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Architecture and Design (and a touch of implementation) for .NET

Architecture and Design (and a touch of implementation) for .NET

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Architecture and Design (and a touch of implementation) for .NET

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  1. Architecture and Design (and a touch of implementation)for .NET Keith

  2. Agenda • Motivation • An Architectural Framework • Where Design Patterns fit it • Microsoft’s Patterns & Practices • Microsoft’s Application Blocks • What this means to you

  3. Problem Statement • Unsuccessful IT projects - CIO Survey • 73% of IT projects considered failures • Not on time or budget, don’t meet requirements • 50% of time considered “churn time” • Unproductive time, not directly related to deliverable • Lack of standard target architectures • Disconnect between dev and operations

  4. Goals Of Architecture:The Customer Perspective • To let the business missions, strategies, and processes guide the use of information technology • To allow for the rapid adoption of new technologies for the competitive advantage of the enterprise • To provide for the rapid development and deployment of customized solutions • To enable repeatable, predictable, maintainable results

  5. Why Should You Care? • The computing industry is maturing • Maturity leads to commoditization • Commoditization pushes down the stack to the lowest cost producer • To stay ahead, must add value that’s difficult to commoditize

  6. Can We Learn From Other Industries? • Architecture from other domains • Physical architecture • Manufacturing • Bottom line: We have no “protection”

  7. Architectural Framework

  8. Relating Theories Zachman • Data • Application • Deployment • Infrastructure B - A - I - T D- A - D - I Layers • Business • Application • Information • Technical

  9. Architectural Framework

  10. Business Architecture

  11. Information Architecture

  12. Technology Architecture

  13. Application Architecture

  14. Design Patterns

  15. What Is A Pattern? Context Problem Solution

  16. Patterns • Provide reuse and repeatability • Design and Architectural • eCommerce Application • Model-View-Controller (MVC) • Fiefdoms / Emissaries • Data Access Layer • Class Factory • N-tier Design

  17. Singleton Pattern • Context: • Control access to a class by controlling its instantiation process • Problem: • Certain types of data need to be globally accessed and maintained • This data is often unique in the system • E.G. counter class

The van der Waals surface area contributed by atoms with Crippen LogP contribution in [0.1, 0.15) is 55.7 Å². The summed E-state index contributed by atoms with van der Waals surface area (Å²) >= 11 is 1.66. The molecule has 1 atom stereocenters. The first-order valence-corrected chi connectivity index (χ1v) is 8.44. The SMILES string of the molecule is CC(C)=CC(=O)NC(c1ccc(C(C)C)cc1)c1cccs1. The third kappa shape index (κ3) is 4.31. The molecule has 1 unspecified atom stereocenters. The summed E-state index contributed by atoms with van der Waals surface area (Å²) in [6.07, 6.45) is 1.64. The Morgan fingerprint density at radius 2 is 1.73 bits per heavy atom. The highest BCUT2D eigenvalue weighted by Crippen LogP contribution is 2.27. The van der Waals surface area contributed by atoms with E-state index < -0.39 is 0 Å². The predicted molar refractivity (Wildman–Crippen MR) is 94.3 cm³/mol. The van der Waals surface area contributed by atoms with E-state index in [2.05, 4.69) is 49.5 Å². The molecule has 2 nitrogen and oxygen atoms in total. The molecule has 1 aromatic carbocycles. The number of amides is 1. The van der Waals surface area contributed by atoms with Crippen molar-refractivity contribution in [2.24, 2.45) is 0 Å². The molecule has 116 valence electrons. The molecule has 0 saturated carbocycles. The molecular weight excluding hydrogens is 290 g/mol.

18. Singleton Pattern • Solution:

  19. Singleton Pattern • Solution: public class Counter { private static Counter _instance = null; private Counter() {} public static Counter getInstance() { if (_instance==null) { _instance = new Counter(); } return _instance; } //... functions provided by Counter }

  20. Layered Architecture Pattern • Context: • You are designing a complex enterprise application composed of a large number of components across multiple levels of abstraction • Problem: • How do you structure an application to support such operational requirements such as maintainability, reusability, scalability, robustness and security?

  21. Layered Architecture Pattern • Forces: • Changes in one part of the app should have minimal impact to other parts • Separation of concerns is desirable • Portions of the app should be reusable • Strong cohesion, loose coupling is desired • Portions of the app will be maintained and evolved independently

  22. Layered Architecture Pattern • Solution: • Compose the solution into a set of layers. Each layer should be cohesive and at roughly the same level of abstraction. Each layer should be loosely coupled to the layers underneath.

  23. Communication Operational Management Security Layered Architecture Pattern Users UI Components UI Process Components Service Interfaces Business Workflows Business Components Business Entities Data Access Components Service Agents Data Sources Services

  24. Command Pattern • A request object • Allows creating requests of unspecified application objects • Common examples • A request created by a menu item selection • A request that pastes text from the clipboard into a document • Execution macros

  25. Model-View-Controller Pattern • Separates the modeling of the domain, the presentation, and the actions based on user input into three separate classes • Model - manages the behavior and data of the application domain, responds to requests for information about its state, and responds to instructions to change state. • View - manages the display. • Controller - interprets the user input, informing the model and/or the view to change as appropriate. Controller Model View

  26. M-V-C in ASP.NET • Separates the code, the presentation, and actions • Model – Code-behind • View - HTML • Controller – ASP.NET engine (page controller) Controller Model View

  27. Broker Pattern • Problem • How can you structure a distributed system so that application developers don’t have to concern themselves with the details of remote communication? • Forces • Distributed communication complexity • Deployment Flexibility • Specialized Skills • Solution • Use the Broker pattern to hide the implementation details of remote service invocation by encapsulating them into a layer other than the business component itself

  28. Broker (Continued) • Discussion Points • Location Transparency • Server Lookup • Broker as Intermediary • Security Concerns • Benefits • Separation of Concerns • Complexity Management • Flexibility • Liabilities • Performance